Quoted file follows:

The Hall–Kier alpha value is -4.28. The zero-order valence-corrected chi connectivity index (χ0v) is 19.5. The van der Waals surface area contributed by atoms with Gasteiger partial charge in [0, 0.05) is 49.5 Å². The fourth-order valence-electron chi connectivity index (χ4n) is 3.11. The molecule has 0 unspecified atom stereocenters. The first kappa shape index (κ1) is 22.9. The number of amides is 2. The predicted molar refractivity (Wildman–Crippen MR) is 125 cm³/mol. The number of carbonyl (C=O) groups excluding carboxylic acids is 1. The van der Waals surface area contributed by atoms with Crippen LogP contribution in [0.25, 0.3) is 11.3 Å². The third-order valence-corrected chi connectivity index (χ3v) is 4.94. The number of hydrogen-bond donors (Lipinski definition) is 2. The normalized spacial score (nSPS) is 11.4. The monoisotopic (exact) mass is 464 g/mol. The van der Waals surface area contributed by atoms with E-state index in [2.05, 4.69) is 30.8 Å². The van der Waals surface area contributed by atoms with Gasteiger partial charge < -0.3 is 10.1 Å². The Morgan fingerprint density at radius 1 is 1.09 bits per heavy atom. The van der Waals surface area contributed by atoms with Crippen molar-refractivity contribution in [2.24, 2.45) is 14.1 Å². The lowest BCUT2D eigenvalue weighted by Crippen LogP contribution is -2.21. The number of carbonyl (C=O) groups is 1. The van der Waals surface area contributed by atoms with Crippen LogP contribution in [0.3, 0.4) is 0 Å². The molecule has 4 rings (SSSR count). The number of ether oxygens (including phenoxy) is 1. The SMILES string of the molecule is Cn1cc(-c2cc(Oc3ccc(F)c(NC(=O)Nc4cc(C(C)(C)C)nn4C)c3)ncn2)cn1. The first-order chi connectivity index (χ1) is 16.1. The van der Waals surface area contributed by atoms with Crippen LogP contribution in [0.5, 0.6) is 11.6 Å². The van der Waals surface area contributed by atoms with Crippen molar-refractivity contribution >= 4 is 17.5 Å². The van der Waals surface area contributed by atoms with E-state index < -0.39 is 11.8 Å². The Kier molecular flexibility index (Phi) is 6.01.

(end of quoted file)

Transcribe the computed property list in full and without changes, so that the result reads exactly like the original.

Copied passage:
The Hall–Kier alpha value is -4.28. The zero-order valence-corrected chi connectivity index (χ0v) is 19.5. The van der Waals surface area contributed by atoms with Gasteiger partial charge in [0, 0.05) is 49.5 Å². The fourth-order valence-electron chi connectivity index (χ4n) is 3.11. The molecule has 0 unspecified atom stereocenters. The first kappa shape index (κ1) is 22.9. The number of amides is 2. The predicted molar refractivity (Wildman–Crippen MR) is 125 cm³/mol. The number of carbonyl (C=O) groups excluding carboxylic acids is 1. The van der Waals surface area contributed by atoms with Crippen LogP contribution in [0.25, 0.3) is 11.3 Å². The third-order valence-corrected chi connectivity index (χ3v) is 4.94. The number of hydrogen-bond donors (Lipinski definition) is 2. The normalized spacial score (nSPS) is 11.4. The monoisotopic (exact) mass is 464 g/mol. The van der Waals surface area contributed by atoms with E-state index in [2.05, 4.69) is 30.8 Å². The van der Waals surface area contributed by atoms with Gasteiger partial charge < -0.3 is 10.1 Å². The Morgan fingerprint density at radius 1 is 1.09 bits per heavy atom. The van der Waals surface area contributed by atoms with Crippen molar-refractivity contribution in [2.24, 2.45) is 14.1 Å². The lowest BCUT2D eigenvalue weighted by Crippen LogP contribution is -2.21. The number of carbonyl (C=O) groups is 1. The van der Waals surface area contributed by atoms with Crippen LogP contribution in [0.3, 0.4) is 0 Å². The molecule has 4 rings (SSSR count). The number of ether oxygens (including phenoxy) is 1. The SMILES string of the molecule is Cn1cc(-c2cc(Oc3ccc(F)c(NC(=O)Nc4cc(C(C)(C)C)nn4C)c3)ncn2)cn1. The first-order chi connectivity index (χ1) is 16.1. The van der Waals surface area contributed by atoms with Crippen LogP contribution in [0.5, 0.6) is 11.6 Å². The van der Waals surface area contributed by atoms with Crippen molar-refractivity contribution >= 4 is 17.5 Å². The van der Waals surface area contributed by atoms with E-state index < -0.39 is 11.8 Å². The Kier molecular flexibility index (Phi) is 6.01.